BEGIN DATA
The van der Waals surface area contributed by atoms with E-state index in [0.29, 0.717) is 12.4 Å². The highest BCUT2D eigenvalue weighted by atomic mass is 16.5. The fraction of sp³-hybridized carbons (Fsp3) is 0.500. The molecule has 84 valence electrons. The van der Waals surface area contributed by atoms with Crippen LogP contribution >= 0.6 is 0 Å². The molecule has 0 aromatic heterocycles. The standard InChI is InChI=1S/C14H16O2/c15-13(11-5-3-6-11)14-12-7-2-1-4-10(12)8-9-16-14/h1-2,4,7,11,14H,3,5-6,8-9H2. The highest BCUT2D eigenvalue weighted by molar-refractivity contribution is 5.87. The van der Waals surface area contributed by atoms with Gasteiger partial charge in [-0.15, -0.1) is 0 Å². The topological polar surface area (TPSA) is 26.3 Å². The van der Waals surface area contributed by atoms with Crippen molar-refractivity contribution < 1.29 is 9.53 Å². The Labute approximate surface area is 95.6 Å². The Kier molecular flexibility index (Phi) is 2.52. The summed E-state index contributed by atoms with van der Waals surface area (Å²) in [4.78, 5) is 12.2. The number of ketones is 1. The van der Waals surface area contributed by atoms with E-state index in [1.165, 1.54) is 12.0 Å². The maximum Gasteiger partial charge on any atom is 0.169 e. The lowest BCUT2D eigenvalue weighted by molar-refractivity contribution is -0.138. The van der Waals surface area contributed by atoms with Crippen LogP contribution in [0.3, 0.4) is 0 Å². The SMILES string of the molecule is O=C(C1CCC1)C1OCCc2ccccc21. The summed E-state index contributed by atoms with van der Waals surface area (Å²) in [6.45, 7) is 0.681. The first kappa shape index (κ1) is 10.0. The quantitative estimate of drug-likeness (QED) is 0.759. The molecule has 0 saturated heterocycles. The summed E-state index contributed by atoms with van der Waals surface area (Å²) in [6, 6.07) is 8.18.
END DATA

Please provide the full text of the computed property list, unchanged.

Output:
The van der Waals surface area contributed by atoms with E-state index in [0.29, 0.717) is 12.4 Å². The highest BCUT2D eigenvalue weighted by atomic mass is 16.5. The fraction of sp³-hybridized carbons (Fsp3) is 0.500. The molecule has 84 valence electrons. The van der Waals surface area contributed by atoms with Crippen LogP contribution >= 0.6 is 0 Å². The molecule has 0 aromatic heterocycles. The standard InChI is InChI=1S/C14H16O2/c15-13(11-5-3-6-11)14-12-7-2-1-4-10(12)8-9-16-14/h1-2,4,7,11,14H,3,5-6,8-9H2. The highest BCUT2D eigenvalue weighted by molar-refractivity contribution is 5.87. The van der Waals surface area contributed by atoms with Gasteiger partial charge in [-0.15, -0.1) is 0 Å². The topological polar surface area (TPSA) is 26.3 Å². The van der Waals surface area contributed by atoms with Crippen molar-refractivity contribution < 1.29 is 9.53 Å². The Labute approximate surface area is 95.6 Å². The Kier molecular flexibility index (Phi) is 2.52. The summed E-state index contributed by atoms with van der Waals surface area (Å²) in [4.78, 5) is 12.2. The number of ketones is 1. The van der Waals surface area contributed by atoms with E-state index in [1.165, 1.54) is 12.0 Å². The maximum Gasteiger partial charge on any atom is 0.169 e. The lowest BCUT2D eigenvalue weighted by molar-refractivity contribution is -0.138. The van der Waals surface area contributed by atoms with Crippen LogP contribution in [0.3, 0.4) is 0 Å². The SMILES string of the molecule is O=C(C1CCC1)C1OCCc2ccccc21. The summed E-state index contributed by atoms with van der Waals surface area (Å²) in [6.45, 7) is 0.681. The first kappa shape index (κ1) is 10.0. The quantitative estimate of drug-likeness (QED) is 0.759. The molecule has 0 saturated heterocycles. The summed E-state index contributed by atoms with van der Waals surface area (Å²) in [6, 6.07) is 8.18.